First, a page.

Segment 10

Some people argue that swing started in 1924 when Louis Armstrong joined Fletcher Henderson’s orchestra. Others say it started in 1935 when Benny Goodman’s Orchestra caught on. What’s interesting about all this is that, as far as I can tell, nobody really agrees on what swing is in the first place. Is it a combination of simple melodic lines written against a rhythmic background or is it when a group performs in such a rhythmically coordinated way as to command a visceral response from the listener? Might be both, I suppose, but the description I’m going with says swing is “an irresistible gravitational buoyancy that defies mere verbal definition.”

Well, whatever it is, and whenever it started, one thing’s for certain: it won’t go away. Remember the film ‘Swingers’ with Jon Favreau and Vince Vaughn? Came out during the great swing revival of the late nineties? All the sudden everybody was discovering all those Sammy Davis, Dean Martin Rat Pack tracks, not to mention the Louis Jordon and Count Basie catalogues. One thing led to another and before we knew it, we were swinging with Big Bad Voodoo Daddy, Royal Crown Review, Squirrel Nut Zippers, the Cherry Poppin’ Daddies and all the rest.

Well this week’s batch of All Hand Mixed Vinyl just goes to show that they weren’t the first generation to rediscover the joys of swinging. In fact this set has more swing than you’ll find on a playground. It’s so money, you can stick it in the bank. It features a couple of classics like Joe Jackson’ take on “Five Guys Named Moe,” and Bette Midler’s cover of the Andrew’s Sisters’ hit, “Boogie Woogie Bugle Boy.” And, since we are in the Deep Tracks, we’ll throw in a couple of curves like the Good Rats doing “Fred Upstairs and Ginger Snappers,” “Parker’s Band” from Steely Dan, and the Pointer Sisters doing “Cloudburst.” So call it what you will, define how you like but remember, “It don’t mean a thing if it ain’t got that swing.”

Brian Setzer Dirty Boogie
Bette Midler Boogie Woogie Bugle Boy
Good Rats Fred Upstairs and Ginger Snappers
Joe Jackson Five Guys Named Moe
Joni Mitchell Raised on Robbery
Steely Dan Parkers Band
Pointer Sisters Cloudburst
Jazz Crusaders Young Rabbits

How’s that for a swing set? The Jazz Crusaders doing a Wayne Henderson composition called “Young Rabbits.” The group consisted of Henderson on trombone, Joe Sample on keyboards, Wilton Felder on tenor sax, and Stix Hooper on the drums. Like Tom Scott and the L.A. Express, the members of The Crusaders were in serious demand as session players, you’ll find their names on records by Jackson Brown, Randy Newman, Joe Cocker, Taj Mahal, and Joni Mitchell just to name a few. And proving that very point, we heard “Raised on Robbery” from Joni’s Court and Spark, an album featuring members of both the Crusaders and the L.A. Express.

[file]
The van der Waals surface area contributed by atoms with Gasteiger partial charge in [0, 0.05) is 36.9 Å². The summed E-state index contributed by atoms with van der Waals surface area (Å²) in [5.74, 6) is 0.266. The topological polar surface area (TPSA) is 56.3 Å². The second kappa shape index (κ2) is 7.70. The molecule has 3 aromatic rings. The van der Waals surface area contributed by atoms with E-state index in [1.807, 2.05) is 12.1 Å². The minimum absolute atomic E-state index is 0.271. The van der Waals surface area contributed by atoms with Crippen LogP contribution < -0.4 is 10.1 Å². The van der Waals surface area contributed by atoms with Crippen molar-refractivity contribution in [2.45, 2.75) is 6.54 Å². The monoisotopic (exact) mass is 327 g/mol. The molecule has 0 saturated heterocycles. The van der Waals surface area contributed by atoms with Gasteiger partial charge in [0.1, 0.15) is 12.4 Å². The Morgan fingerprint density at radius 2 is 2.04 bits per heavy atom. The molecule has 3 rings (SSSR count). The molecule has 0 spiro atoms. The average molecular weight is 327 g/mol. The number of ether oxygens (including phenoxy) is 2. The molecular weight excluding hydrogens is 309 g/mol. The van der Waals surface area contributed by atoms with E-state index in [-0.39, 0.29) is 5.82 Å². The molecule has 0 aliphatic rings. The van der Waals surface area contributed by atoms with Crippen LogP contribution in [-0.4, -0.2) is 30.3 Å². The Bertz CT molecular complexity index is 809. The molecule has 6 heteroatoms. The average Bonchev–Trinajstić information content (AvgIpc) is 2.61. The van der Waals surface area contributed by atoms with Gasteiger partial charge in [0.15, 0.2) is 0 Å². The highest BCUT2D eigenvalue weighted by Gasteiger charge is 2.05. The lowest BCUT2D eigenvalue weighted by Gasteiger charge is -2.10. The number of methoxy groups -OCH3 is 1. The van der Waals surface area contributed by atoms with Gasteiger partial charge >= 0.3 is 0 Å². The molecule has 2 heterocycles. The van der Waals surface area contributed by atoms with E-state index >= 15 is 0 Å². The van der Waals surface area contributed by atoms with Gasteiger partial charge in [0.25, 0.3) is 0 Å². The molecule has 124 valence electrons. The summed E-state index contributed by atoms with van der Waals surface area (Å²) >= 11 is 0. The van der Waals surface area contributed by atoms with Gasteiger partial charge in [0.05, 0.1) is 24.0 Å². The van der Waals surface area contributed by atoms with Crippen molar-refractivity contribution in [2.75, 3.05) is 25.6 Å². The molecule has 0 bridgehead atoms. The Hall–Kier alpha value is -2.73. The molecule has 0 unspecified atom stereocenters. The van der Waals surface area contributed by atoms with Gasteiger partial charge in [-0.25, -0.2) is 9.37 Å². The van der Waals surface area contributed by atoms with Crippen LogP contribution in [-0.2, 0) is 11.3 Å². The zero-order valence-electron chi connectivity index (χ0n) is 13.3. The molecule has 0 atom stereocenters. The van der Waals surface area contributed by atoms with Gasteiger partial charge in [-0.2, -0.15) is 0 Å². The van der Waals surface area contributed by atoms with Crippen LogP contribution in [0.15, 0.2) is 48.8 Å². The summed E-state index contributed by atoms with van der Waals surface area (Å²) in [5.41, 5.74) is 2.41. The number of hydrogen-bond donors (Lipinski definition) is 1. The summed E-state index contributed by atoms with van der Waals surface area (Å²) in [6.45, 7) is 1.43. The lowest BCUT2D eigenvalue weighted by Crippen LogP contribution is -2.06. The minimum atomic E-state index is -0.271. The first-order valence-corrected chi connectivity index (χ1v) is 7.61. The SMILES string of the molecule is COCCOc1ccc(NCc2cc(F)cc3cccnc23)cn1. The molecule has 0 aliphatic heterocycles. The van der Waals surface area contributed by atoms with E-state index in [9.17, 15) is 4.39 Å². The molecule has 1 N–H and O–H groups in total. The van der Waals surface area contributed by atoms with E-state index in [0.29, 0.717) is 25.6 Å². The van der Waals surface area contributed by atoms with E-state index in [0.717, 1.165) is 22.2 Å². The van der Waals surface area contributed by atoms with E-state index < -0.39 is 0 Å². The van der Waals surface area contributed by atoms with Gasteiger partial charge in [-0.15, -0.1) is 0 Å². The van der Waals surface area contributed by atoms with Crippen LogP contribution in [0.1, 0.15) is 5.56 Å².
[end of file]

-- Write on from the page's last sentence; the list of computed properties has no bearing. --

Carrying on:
Before “Young Rabbits,” it was Anita, Bonnie, June and Ruth, The Pointer Sisters from their great debut album in 1973, a song called “Cloudburst.” At the top of the set, one time rockabilly revivalist turned big band leader, Brian Setzer and his orchestra doing the title track to their 1998 release, “The Dirty Boogie” which led us into the Divine Miss M, from the bath houses to Broadway, Busty Bette Midler sounding like a long-lost Andrews Sister on the hit “Boogie Woogie Bugle Boy.” That band with the smooth style of syncopation somewhere in the middle was Steely Dan from Pretzel Logic we heard “Parker’s Band,” as in Charlie Parker spending a Dizzy Gillespie weekend, smacked into a trance. Elsewhere a white as light as moonjune, a band as tight as Mancini’s, all the way from Long Island, those positive rodents: Good Rats. From their very Tasty album, we had a show with ten toe tappers, “Fred Upstairs and Ginger Snappers.” We also heard some Jumpin’ Jive from Joe Jackson, the classic, “Five Guys Named Moe.” Big Moe, Little Moe, Four-eyed Moe, Eat Moe, and No Moe, as in we got no mo’ time. I’m Bill Fitzhugh in the Way Back Studios, saying thanks for listening. I’ll be back with another batch of All Hand Mixed Vinyl next time, right here in the Deep Tracks.

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